HIERARCHICAL ANALYSIS MODEL
A hierarchical clustering algorithm creates a hierarchical decomposition of the given set of data objects. Depending on the decomposition approach, hierarchical
algorithms are classified as agglomerative (merging) or divisive (splitting). The agglomerative approach starts with each data point in a separate cluster or with a certain large number of clusters. Each step of this approach merges the two clusters that are the most similar. Thus after each step, the total number of clusters decreases. This is repeated until the desired number of clusters is obtained or only one cluster remains. By contrast, the divisive approach starts with all data objects in the same cluster. In each step, one cluster is split into smaller clusters, until a termination condition holds. Agglomerative algorithms are more widely used in practice. Thus the similarities between clusters are more researched.
Hierarchical Clustering
Calculate the similarity between all possible combinations of two profiles
Two most similar clusters are grouped together to form a new cluster
Calculate the similarity between the new cluster and all remaining clusters.
Hierarchical Clustering
Keys

Similarity

Clustering
HOW THEY WORK?
Given a set of N items to be clustered, and an N*N distance (or similarity) matrix, the basic process of hierarchical clustering is this:
STEP 1 – Start by assigning each item to a cluster, so that if you have N items, you now have N clusters, each containing just one item. Let the distances (similarities) between the clusters the same as the distances (similarities) between the items they contain.
STEP 2 – Find the closest (most similar) pair of clusters and merge them into a single cluster, so that now you have one cluster less with the help oh tf – itf.
STEP 3 – Compute distances (similarities) between the new cluster and each of the old clusters.
STEP 4 – Repeat steps 2 and 3 until all items are clustered into a single cluster of size N.
Step 3 can be done in different ways, which is what distinguishes singlelinkage from completelinkage and averagelinkage clustering. In singlelinkage clustering (also called the connectedness or minimum method), considering the distance between one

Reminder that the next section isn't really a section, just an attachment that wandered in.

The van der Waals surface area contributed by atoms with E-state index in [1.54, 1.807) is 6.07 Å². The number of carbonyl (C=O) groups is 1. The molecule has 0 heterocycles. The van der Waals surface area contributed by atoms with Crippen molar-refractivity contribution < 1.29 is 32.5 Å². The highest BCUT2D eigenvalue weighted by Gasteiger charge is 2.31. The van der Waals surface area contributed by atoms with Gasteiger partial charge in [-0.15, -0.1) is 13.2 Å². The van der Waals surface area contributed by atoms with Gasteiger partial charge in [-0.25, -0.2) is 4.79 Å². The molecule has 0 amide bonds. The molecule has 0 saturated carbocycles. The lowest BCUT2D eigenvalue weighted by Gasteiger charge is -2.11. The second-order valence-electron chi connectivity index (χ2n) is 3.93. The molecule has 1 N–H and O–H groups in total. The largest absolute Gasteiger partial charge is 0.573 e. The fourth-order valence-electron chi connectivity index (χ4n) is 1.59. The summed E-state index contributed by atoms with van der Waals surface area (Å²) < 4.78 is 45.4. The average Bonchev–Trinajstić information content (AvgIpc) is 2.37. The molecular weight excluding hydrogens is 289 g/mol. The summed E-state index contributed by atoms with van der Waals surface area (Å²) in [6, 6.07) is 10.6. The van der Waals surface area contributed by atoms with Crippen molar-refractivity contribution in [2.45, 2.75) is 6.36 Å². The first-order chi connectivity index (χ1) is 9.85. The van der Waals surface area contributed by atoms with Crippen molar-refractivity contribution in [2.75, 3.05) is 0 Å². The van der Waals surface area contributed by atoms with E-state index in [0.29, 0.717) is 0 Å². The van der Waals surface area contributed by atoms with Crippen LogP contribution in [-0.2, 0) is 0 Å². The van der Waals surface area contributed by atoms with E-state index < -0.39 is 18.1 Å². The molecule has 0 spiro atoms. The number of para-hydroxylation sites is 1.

cluster and another cluster to be equal to the shortest distance from any member of one cluster to any member of the other cluster.
If the data consist of similarities, consider the similarity between one cluster and another cluster to be equal to the greatest similarity from any member of one cluster to any member of the other cluster. In completelinkage clustering (also called the diameter or maximum method), consider the distance between one cluster and another cluster to be equal to the greatest distance from any member of one cluster to any member of the other cluster. In averagelinkage clustering, consider the distance between one cluster and another cluster to be equal to the average distance. This kind of hierarchical clustering is called agglomerative because it merges clusters iteratively. There is also adivisive hierarchical clustering which does the reverse by starting with all objects in one cluster and subdividing them into smaller pieces. Divisive methods are not generally available, and rarely have been applied.
Of course there is no point in having all the N items grouped in a single cluster
but, once the complete hierarchical tree is obtained and need k clusters, k1 longest links are eliminated.
4.6 ADVANTAGES
Capable of identifying nested clusters
They are flexible – cluster shape parameters can be tuned to suit the application at hand.
They are suitable for automation. Can optionally combine the advantages of hierarchical clustering and partitioning around medoids, givingbetter detection
of outliers.
Reducing effect of initial values of cluster on the clustering results.
OLRbased clustering algorithm considers more the distribution of data rather than only the distance between data points.